The evolution of human and machine interaction: where next?

Tim Olsen, Intelligent Automation Director at Hays Technology

Robots are digital workers. Digital workers work with digital data. The clue is in the name. I’m being flippant but it is an important point when considering automation. Robotic Process Automation is really at the core of automation technologies and is often the starting point for organisations wanting to drive productivity quickly.

The challenge is that few organisations are entirely digital, and that’s for two reasons:

1. Most organisations have been around a while and have grown over time with manual processes and legacy systems which are now outdated (technical debt)

2. Humans aren’t digital – and yet they are inevitably the starting point for any product or service. There is an interaction with an analogue entity which frustratingly, doesn’t interact in a consistent manner, using a variety of channels and media in an unstructured format – whether that is speech or in a written format. That doesn’t work well with robots, which need to have their incoming data in a consistent electronic format to make sense of it and then process.

Given that the aim of automation is to maximise productivity, it is necessary to extend the scope of automation across as much of an end-to-end process as possible. We have established that the trickiest elements tend to be at the start with human interaction, so if you imagine a process map from left to right, we want to ‘shift the automation capability left’ to start earlier in the process.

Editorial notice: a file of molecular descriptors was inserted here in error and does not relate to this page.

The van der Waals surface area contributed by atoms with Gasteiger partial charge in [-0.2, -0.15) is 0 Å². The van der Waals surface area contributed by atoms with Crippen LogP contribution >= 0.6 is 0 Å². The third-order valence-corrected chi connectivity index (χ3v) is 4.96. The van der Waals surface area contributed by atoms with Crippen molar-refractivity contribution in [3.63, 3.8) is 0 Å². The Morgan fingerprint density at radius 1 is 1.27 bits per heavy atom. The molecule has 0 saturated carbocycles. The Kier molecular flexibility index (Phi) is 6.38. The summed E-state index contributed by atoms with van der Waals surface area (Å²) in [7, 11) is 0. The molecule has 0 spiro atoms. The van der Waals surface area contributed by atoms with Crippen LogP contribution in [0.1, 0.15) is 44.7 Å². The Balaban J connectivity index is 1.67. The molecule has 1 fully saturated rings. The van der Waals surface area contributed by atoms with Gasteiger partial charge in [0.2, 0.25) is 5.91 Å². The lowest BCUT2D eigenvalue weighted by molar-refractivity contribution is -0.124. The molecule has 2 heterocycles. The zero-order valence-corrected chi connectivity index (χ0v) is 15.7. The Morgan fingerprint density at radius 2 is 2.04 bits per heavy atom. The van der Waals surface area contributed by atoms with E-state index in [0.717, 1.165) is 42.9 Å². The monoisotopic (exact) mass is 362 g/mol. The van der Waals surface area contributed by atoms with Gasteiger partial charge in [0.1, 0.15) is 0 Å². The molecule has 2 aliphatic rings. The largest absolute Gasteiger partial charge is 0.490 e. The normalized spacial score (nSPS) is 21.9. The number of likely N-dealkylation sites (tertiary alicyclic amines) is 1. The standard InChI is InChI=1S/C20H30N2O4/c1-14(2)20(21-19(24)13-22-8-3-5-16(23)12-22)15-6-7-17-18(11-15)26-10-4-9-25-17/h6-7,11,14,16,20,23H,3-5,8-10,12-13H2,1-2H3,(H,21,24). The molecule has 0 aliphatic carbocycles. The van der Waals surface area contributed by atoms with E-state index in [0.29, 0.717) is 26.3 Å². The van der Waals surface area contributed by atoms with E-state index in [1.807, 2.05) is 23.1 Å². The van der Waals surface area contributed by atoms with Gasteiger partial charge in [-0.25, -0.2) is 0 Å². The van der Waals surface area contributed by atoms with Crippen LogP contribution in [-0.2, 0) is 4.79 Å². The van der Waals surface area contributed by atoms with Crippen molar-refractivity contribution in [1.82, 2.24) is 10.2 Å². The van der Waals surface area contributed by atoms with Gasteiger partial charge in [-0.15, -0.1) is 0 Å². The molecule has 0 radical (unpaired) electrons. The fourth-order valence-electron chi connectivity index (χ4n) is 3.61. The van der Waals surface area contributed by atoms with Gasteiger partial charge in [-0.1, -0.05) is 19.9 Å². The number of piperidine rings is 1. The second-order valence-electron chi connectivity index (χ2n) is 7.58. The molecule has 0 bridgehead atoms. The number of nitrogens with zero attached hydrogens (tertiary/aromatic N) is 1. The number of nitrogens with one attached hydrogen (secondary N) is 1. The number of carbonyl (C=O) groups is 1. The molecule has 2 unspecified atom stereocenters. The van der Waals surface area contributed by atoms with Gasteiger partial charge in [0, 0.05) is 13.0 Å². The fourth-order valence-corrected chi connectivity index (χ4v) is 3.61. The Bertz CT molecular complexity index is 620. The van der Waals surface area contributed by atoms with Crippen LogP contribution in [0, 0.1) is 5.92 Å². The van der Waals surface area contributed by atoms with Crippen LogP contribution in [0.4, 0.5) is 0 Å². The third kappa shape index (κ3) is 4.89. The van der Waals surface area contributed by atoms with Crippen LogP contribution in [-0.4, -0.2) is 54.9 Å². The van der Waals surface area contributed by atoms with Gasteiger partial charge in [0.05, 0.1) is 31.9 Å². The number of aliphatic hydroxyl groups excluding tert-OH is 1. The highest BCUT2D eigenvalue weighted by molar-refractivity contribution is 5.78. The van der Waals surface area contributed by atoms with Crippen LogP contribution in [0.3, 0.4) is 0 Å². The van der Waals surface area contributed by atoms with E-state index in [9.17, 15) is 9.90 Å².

So, how to deal with those pesky humans?

Speech

Speech is one of the most difficult and least structured forms of data imaginable. Think about accents, languages and the different ways of constructing a sentence. Ultimately Natural Language Processing converts sounds into text and then processes the text. Simple forms of NLP basically look for trigger words, such as ‘Bill’, ‘Address’ or similar. More advanced solutions are conversational and replicate human speech patterns.

Whilst a chatbot usually uses typed text, the background programming is much the same, allowing the user to converse in real time with the machine. This creates digital data which robots can then pick up and process – for example to complete a payment, or a change of address. Some RPA vendors already offer speech-based triggers for bots as standard.

Writing

The simplest way of ‘forcing’ structured data is through the use of a web form – encouraging users to visit a web page and enter their requirements into a structured form. This is reliable and effective but not every sector of society wants to interact in this way.

Optical Character Recognition can look at an image and extract text from it, for example a written form or an email. Handwriting, especially cursive, is still pretty problematic (I can’t read my own half the time), but the more prescriptive (think capital letters in boxes) the greater the level of accuracy that can be achieved.

Emails can be ‘read’ quite easily, and key words identified to allow classification and response. We can even identify sentiment from the type of words used and tailor our handling of the query accordingly.

A consistent approach must incorporate all media